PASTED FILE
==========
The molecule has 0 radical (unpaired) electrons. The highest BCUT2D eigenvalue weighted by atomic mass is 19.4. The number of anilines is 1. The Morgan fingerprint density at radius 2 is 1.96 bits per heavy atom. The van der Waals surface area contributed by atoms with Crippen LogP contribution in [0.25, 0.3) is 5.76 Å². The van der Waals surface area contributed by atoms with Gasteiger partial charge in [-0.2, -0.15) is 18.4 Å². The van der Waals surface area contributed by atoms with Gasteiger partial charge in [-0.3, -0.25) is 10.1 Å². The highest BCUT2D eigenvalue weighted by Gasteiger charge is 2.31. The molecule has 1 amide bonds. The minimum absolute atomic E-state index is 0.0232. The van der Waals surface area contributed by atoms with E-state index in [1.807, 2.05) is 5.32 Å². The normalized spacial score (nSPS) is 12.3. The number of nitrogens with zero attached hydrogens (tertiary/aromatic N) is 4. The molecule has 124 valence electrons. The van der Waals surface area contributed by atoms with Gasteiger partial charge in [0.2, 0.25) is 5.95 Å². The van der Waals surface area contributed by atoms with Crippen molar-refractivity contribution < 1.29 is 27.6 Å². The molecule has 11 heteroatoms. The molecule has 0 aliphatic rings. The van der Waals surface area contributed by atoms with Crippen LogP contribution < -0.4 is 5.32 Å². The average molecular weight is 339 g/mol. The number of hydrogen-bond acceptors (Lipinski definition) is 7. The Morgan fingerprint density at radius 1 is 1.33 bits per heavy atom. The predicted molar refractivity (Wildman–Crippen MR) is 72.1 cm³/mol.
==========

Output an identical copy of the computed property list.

The molecule has 0 radical (unpaired) electrons. The highest BCUT2D eigenvalue weighted by atomic mass is 19.4. The number of anilines is 1. The Morgan fingerprint density at radius 2 is 1.96 bits per heavy atom. The van der Waals surface area contributed by atoms with Crippen LogP contribution in [0.25, 0.3) is 5.76 Å². The van der Waals surface area contributed by atoms with Gasteiger partial charge in [-0.2, -0.15) is 18.4 Å². The van der Waals surface area contributed by atoms with Gasteiger partial charge in [-0.3, -0.25) is 10.1 Å². The highest BCUT2D eigenvalue weighted by Gasteiger charge is 2.31. The molecule has 1 amide bonds. The minimum absolute atomic E-state index is 0.0232. The van der Waals surface area contributed by atoms with E-state index in [1.807, 2.05) is 5.32 Å². The normalized spacial score (nSPS) is 12.3. The number of nitrogens with zero attached hydrogens (tertiary/aromatic N) is 4. The molecule has 124 valence electrons. The van der Waals surface area contributed by atoms with Gasteiger partial charge in [0.2, 0.25) is 5.95 Å². The van der Waals surface area contributed by atoms with Crippen molar-refractivity contribution < 1.29 is 27.6 Å². The molecule has 11 heteroatoms. The molecule has 0 aliphatic rings. The van der Waals surface area contributed by atoms with Crippen LogP contribution < -0.4 is 5.32 Å². The average molecular weight is 339 g/mol. The number of hydrogen-bond acceptors (Lipinski definition) is 7. The Morgan fingerprint density at radius 1 is 1.33 bits per heavy atom. The predicted molar refractivity (Wildman–Crippen MR) is 72.1 cm³/mol.